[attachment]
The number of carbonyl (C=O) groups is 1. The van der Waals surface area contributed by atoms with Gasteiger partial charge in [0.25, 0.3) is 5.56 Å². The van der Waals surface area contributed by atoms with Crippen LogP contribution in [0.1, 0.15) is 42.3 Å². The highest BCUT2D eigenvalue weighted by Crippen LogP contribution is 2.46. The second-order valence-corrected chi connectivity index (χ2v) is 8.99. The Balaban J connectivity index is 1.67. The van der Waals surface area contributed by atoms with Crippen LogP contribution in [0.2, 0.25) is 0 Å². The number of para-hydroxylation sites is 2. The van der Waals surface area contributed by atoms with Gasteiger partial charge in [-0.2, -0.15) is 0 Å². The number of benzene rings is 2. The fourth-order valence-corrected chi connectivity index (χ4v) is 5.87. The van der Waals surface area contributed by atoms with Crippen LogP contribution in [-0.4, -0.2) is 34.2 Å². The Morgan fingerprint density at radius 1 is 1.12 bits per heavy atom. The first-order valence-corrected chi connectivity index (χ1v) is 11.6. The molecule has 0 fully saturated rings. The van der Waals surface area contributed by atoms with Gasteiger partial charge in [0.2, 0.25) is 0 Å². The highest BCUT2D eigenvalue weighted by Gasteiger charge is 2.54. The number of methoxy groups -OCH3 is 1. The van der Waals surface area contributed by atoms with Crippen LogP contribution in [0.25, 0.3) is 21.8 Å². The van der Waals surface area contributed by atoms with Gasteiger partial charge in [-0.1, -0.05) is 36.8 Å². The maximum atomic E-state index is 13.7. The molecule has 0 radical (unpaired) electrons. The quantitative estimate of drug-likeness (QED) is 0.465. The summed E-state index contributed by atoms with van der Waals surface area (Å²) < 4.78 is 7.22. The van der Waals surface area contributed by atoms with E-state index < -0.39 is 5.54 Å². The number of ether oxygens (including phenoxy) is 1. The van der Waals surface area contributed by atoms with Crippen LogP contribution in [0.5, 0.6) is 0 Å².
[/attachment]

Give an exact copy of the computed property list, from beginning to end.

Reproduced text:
The number of carbonyl (C=O) groups is 1. The van der Waals surface area contributed by atoms with Gasteiger partial charge in [0.25, 0.3) is 5.56 Å². The van der Waals surface area contributed by atoms with Crippen LogP contribution in [0.1, 0.15) is 42.3 Å². The highest BCUT2D eigenvalue weighted by Crippen LogP contribution is 2.46. The second-order valence-corrected chi connectivity index (χ2v) is 8.99. The Balaban J connectivity index is 1.67. The van der Waals surface area contributed by atoms with Crippen LogP contribution in [0.2, 0.25) is 0 Å². The number of para-hydroxylation sites is 2. The van der Waals surface area contributed by atoms with Gasteiger partial charge in [-0.2, -0.15) is 0 Å². The number of benzene rings is 2. The fourth-order valence-corrected chi connectivity index (χ4v) is 5.87. The van der Waals surface area contributed by atoms with Crippen LogP contribution in [-0.4, -0.2) is 34.2 Å². The Morgan fingerprint density at radius 1 is 1.12 bits per heavy atom. The first-order valence-corrected chi connectivity index (χ1v) is 11.6. The molecule has 0 fully saturated rings. The van der Waals surface area contributed by atoms with Gasteiger partial charge in [0.2, 0.25) is 0 Å². The highest BCUT2D eigenvalue weighted by Gasteiger charge is 2.54. The number of methoxy groups -OCH3 is 1. The van der Waals surface area contributed by atoms with Crippen LogP contribution in [0.25, 0.3) is 21.8 Å². The van der Waals surface area contributed by atoms with Gasteiger partial charge in [-0.1, -0.05) is 36.8 Å². The maximum atomic E-state index is 13.7. The molecule has 0 radical (unpaired) electrons. The quantitative estimate of drug-likeness (QED) is 0.465. The summed E-state index contributed by atoms with van der Waals surface area (Å²) < 4.78 is 7.22. The van der Waals surface area contributed by atoms with E-state index < -0.39 is 5.54 Å². The number of ether oxygens (including phenoxy) is 1. The van der Waals surface area contributed by atoms with Crippen LogP contribution in [0.5, 0.6) is 0 Å².